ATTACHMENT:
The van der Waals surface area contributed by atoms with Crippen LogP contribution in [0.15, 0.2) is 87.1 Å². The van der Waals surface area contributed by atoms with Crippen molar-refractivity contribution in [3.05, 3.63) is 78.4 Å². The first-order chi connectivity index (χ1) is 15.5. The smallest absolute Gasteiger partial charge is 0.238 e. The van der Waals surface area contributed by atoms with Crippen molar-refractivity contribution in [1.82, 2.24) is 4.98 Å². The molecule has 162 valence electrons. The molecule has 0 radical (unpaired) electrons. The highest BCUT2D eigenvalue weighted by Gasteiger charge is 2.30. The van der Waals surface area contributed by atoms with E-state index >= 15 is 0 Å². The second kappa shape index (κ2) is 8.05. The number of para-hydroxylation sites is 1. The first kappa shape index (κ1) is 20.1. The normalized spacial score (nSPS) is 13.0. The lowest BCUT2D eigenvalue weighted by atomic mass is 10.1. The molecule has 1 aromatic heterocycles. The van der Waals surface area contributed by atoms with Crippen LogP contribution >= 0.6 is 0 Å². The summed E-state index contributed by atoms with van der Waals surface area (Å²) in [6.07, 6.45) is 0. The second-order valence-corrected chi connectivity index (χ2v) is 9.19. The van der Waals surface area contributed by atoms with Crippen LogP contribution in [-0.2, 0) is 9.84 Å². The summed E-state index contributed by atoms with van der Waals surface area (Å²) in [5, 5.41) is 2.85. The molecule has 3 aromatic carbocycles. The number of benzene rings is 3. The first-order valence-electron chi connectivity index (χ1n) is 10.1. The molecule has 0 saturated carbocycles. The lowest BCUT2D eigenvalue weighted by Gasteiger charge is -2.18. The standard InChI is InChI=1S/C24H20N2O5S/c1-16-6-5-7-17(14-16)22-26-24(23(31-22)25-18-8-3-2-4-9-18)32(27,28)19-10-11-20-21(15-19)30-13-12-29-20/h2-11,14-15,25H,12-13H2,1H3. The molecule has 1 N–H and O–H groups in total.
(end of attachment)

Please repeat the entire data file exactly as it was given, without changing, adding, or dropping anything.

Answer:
The van der Waals surface area contributed by atoms with Crippen LogP contribution in [0.15, 0.2) is 87.1 Å². The van der Waals surface area contributed by atoms with Crippen molar-refractivity contribution in [3.05, 3.63) is 78.4 Å². The first-order chi connectivity index (χ1) is 15.5. The smallest absolute Gasteiger partial charge is 0.238 e. The van der Waals surface area contributed by atoms with Crippen molar-refractivity contribution in [1.82, 2.24) is 4.98 Å². The molecule has 162 valence electrons. The molecule has 0 radical (unpaired) electrons. The highest BCUT2D eigenvalue weighted by Gasteiger charge is 2.30. The van der Waals surface area contributed by atoms with E-state index >= 15 is 0 Å². The second kappa shape index (κ2) is 8.05. The number of para-hydroxylation sites is 1. The first kappa shape index (κ1) is 20.1. The normalized spacial score (nSPS) is 13.0. The lowest BCUT2D eigenvalue weighted by atomic mass is 10.1. The molecule has 1 aromatic heterocycles. The van der Waals surface area contributed by atoms with Crippen LogP contribution >= 0.6 is 0 Å². The summed E-state index contributed by atoms with van der Waals surface area (Å²) in [6.07, 6.45) is 0. The second-order valence-corrected chi connectivity index (χ2v) is 9.19. The van der Waals surface area contributed by atoms with Crippen LogP contribution in [-0.2, 0) is 9.84 Å². The summed E-state index contributed by atoms with van der Waals surface area (Å²) in [5, 5.41) is 2.85. The molecule has 3 aromatic carbocycles. The number of benzene rings is 3. The first-order valence-electron chi connectivity index (χ1n) is 10.1. The molecule has 0 saturated carbocycles. The lowest BCUT2D eigenvalue weighted by Gasteiger charge is -2.18. The standard InChI is InChI=1S/C24H20N2O5S/c1-16-6-5-7-17(14-16)22-26-24(23(31-22)25-18-8-3-2-4-9-18)32(27,28)19-10-11-20-21(15-19)30-13-12-29-20/h2-11,14-15,25H,12-13H2,1H3. The molecule has 1 N–H and O–H groups in total.